Bow-hunting is not an inexpensive sport, unless you are blessed, as we have been, with a benefactor. It’s still expensive, of course, it’s just that we did not pay the fiscal cost. Our benefactor is my husband’s former boss, an avid hunter who has taken our son under his wing. He had several reasons for doing this:
1. He really likes my husband, but as his boss felt it was inappropriate to give such gifts to his employee. His employee’s son, however…
2. Many avid hunters love to pass on their lore to young huntsmen so the sport does not die out.
3. He likes hunting on our property, and he liked training the future owner of the property on the ways, means, and reasons for keeping the property hunter friendly, which means deer friendly.
4. He hates dressing his own meat, and he made it clear that once he’d trained the boy (and training included supplying him with an incredibly expensive bow- I have owned cars that cost less)- then the Boy would be dressing his deer, too.
The Boy sent me the above link to an article on bow-hunting that he likes. Here’s an excerpt:
While one of the most exciting and challenging methods of pursuing game, bow hunting can intimidate newcomers. But you shouldn’t let the immense lexicon of jargon, mathematical equations and technical variables dissuade you from getting involved in the up close-and-personal world of archery.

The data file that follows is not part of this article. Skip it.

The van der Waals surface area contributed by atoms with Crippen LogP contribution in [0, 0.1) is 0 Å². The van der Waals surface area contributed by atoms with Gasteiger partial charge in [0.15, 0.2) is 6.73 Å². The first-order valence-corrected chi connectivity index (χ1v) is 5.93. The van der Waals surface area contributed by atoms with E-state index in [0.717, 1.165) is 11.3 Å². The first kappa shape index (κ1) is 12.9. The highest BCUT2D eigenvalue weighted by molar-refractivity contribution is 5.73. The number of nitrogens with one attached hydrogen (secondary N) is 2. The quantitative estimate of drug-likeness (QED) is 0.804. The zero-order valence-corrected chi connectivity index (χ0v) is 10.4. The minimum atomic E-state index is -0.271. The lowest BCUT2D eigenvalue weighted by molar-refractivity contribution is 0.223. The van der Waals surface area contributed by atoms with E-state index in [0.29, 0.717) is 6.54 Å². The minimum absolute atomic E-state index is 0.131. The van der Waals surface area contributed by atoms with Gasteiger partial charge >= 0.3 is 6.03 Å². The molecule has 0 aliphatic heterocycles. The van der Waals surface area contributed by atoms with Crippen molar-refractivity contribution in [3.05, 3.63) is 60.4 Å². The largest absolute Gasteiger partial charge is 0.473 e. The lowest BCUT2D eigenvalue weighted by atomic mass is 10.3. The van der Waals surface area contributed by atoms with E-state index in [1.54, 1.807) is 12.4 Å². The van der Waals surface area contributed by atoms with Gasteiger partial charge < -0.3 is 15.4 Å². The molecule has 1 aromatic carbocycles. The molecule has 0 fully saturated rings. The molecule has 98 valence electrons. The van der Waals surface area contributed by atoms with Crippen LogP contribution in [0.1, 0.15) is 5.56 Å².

Here’s what you need to know when weighing the numerous options available at a bow shop or big-box store.
Sticker shock might dissuade you from getting involved in archery, and while it’s true that you can spend just about as much as you want outfitting a bow, you can also get by on the cheap.
There are two main components that you will want to sink your hard-earned cash into: the actual bow you choose to shoot and all the accessories used to outfit it. Getting by on the cheap means spending at least $300 on a bow and $100 on accessories; but don’t expect a great-shooting piece of equipment or a consistent experience.
“You can get started for $400 for everything, but that’s the cheapest. Anticipate $300 for decent components, and that means everything-arrows, a loop, peep, release, sights, etc., and about $600 is what you should be spending for a bow. There are some decent bows out there in the $400 to $500 range,” said Josh Jones of Spokane Valley Archery in Greenacres, Wash. “In today’s market; I tell people that if they can’t afford to spend $600 on a bow that quite honestly they should save their money until they can. You’re getting into a good bow at that price point; below that and you start running into cost-saving measures.”
As you can tell, I take Jones advice, says the Boy.
Actually, he thinks more highly of me than he should.
I can’t tell at all.